If you have a 401(k) plan through your employer there are a number of things that you really need to know about it in order to take advantage of it as much as possible. Read about them below.
- Rolling over your 401(k) when you leave your employer is not a taxable event, even though many 401(k) participants think that it is. Most experts advise that consolidating more than one 401(k) plan from a former employer into an IRA account is an excellent idea that will help you to handle any beneficiary changes, manager investments and, once you retire, more easily track distributions.
- If you have the choice between a fund or an automated portfolio, in most cases the automated portfolio is the better choice. The reason is that it makes all of your investment decisions for you automatically and allocates your investment dollars across several different asset classes, something financial experts call “diversification”.
- One of the safest investment options offered within a 401(k) plan is a “stable value fund”. These funds don’t fluctuate like stock funds and, if interest rates rise, they won’t go down in value like bond funds.
- Taking an early withdrawal before age 59 ½ doesn’t always mean a tax penalty with your 401(k). In fact there is a special provision that allows individuals over age 55 to take withdrawals without facing penalty taxes or payment provisions, so definitely check with your employer to find out if that’s the case for your particular 401(k).
- 401(k) plans have credit protection by law, thus using those funds to pay off debt or avoid foreclosure isn’t a good idea. Any future bankruptcy that you might face won’t affect your 401(k) so do yourself a big favor and leave it alone so that it’s there when you retire.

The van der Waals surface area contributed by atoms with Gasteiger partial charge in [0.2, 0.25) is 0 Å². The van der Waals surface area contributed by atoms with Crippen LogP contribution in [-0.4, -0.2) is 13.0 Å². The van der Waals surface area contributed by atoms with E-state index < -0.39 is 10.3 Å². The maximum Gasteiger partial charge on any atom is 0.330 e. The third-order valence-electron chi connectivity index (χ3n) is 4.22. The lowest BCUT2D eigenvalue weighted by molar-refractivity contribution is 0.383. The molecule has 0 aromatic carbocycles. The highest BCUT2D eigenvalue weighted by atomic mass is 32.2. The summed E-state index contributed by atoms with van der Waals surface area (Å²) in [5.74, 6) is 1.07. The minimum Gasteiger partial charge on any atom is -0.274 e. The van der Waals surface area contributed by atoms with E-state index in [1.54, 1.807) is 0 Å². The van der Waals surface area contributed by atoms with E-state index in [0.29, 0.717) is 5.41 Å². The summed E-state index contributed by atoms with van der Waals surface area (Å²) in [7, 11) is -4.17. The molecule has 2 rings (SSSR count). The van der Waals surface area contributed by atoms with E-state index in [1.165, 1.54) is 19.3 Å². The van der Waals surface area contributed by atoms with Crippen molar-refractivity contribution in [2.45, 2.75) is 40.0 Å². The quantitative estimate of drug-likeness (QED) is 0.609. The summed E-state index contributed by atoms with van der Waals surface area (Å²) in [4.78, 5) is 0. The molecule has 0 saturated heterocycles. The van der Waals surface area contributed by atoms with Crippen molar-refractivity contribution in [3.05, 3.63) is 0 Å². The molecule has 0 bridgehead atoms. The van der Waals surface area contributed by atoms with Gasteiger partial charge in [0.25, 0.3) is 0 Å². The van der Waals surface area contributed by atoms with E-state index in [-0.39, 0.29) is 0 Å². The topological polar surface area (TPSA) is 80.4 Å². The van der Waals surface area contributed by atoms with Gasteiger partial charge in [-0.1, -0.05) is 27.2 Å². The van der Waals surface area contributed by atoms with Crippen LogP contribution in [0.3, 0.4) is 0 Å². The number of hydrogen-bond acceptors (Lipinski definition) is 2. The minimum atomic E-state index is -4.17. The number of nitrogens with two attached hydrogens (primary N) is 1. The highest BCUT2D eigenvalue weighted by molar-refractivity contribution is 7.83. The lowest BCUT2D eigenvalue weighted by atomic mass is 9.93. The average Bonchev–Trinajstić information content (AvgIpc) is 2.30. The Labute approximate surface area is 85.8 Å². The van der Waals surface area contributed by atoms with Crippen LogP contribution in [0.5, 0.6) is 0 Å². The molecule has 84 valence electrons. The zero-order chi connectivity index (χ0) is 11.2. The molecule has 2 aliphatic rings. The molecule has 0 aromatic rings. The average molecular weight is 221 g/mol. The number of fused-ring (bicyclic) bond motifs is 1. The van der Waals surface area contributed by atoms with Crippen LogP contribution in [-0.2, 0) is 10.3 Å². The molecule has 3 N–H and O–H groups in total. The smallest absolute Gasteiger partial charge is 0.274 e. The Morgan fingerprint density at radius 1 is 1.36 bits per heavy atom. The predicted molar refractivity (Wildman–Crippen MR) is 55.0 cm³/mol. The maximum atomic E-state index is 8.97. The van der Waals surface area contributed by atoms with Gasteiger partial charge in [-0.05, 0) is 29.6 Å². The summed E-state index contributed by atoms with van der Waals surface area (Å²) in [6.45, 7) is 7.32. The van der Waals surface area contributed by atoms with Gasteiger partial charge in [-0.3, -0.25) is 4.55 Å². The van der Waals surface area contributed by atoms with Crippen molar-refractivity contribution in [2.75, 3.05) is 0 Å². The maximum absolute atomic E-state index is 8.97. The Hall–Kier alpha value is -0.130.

- Many 401(k) plans will allow you to make contributions to a Designated Roth account. These aren’t tax-deductible but they do grow tax-free so, once you retire, any withdrawals you make will also be tax-free.
- Employee stock ownership plans (ESOP) usually come with special tax rules that will help you to pay less in taxes when you sell them off. Check with your employer to find out exactly what type of rules have been set up in your company and, if they have net unrealized appreciation (NUA) you might consider purchasing some company stock.
Simply put, the more you know about how your 401(k) functions, how your employer has it set up and what the tax rules are and how they will affect it, the better you will be able to lower your tax costs, increase your retirement “nest egg” and head into retirement with more money and less stress.